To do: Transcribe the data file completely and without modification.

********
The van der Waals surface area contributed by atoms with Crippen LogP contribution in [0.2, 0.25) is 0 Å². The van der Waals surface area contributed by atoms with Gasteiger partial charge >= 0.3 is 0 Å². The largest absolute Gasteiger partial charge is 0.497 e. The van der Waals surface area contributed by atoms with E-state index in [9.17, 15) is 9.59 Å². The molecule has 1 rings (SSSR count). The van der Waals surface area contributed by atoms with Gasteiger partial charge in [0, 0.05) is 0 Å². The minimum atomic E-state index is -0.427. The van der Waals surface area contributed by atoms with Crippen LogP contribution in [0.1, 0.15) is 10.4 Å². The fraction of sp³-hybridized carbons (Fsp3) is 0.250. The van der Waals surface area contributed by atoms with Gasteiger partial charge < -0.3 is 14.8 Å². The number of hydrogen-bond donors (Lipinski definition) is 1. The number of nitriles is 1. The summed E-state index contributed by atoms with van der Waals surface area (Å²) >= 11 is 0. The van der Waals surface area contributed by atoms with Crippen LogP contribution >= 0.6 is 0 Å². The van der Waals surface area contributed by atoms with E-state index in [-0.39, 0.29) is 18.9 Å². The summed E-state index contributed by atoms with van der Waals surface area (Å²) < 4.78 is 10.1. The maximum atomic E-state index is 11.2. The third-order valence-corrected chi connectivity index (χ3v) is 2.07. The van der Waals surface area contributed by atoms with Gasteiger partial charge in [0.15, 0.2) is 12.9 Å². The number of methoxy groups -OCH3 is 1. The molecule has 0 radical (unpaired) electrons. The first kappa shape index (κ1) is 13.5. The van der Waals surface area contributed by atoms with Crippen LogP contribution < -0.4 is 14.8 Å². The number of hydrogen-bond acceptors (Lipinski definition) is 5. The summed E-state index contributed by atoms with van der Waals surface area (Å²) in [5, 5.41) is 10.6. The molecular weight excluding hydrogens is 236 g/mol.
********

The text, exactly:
The van der Waals surface area contributed by atoms with Crippen LogP contribution in [0.2, 0.25) is 0 Å². The van der Waals surface area contributed by atoms with Gasteiger partial charge >= 0.3 is 0 Å². The largest absolute Gasteiger partial charge is 0.497 e. The van der Waals surface area contributed by atoms with E-state index in [9.17, 15) is 9.59 Å². The molecule has 1 rings (SSSR count). The van der Waals surface area contributed by atoms with Gasteiger partial charge in [0, 0.05) is 0 Å². The minimum atomic E-state index is -0.427. The van der Waals surface area contributed by atoms with Crippen LogP contribution in [0.1, 0.15) is 10.4 Å². The fraction of sp³-hybridized carbons (Fsp3) is 0.250. The van der Waals surface area contributed by atoms with Gasteiger partial charge < -0.3 is 14.8 Å². The number of hydrogen-bond donors (Lipinski definition) is 1. The number of nitriles is 1. The summed E-state index contributed by atoms with van der Waals surface area (Å²) >= 11 is 0. The van der Waals surface area contributed by atoms with Crippen LogP contribution >= 0.6 is 0 Å². The van der Waals surface area contributed by atoms with E-state index in [-0.39, 0.29) is 18.9 Å². The summed E-state index contributed by atoms with van der Waals surface area (Å²) < 4.78 is 10.1. The maximum atomic E-state index is 11.2. The third-order valence-corrected chi connectivity index (χ3v) is 2.07. The van der Waals surface area contributed by atoms with Gasteiger partial charge in [0.15, 0.2) is 12.9 Å². The number of methoxy groups -OCH3 is 1. The molecule has 0 radical (unpaired) electrons. The first kappa shape index (κ1) is 13.5. The van der Waals surface area contributed by atoms with Crippen LogP contribution < -0.4 is 14.8 Å². The number of hydrogen-bond acceptors (Lipinski definition) is 5. The summed E-state index contributed by atoms with van der Waals surface area (Å²) in [5, 5.41) is 10.6. The molecular weight excluding hydrogens is 236 g/mol.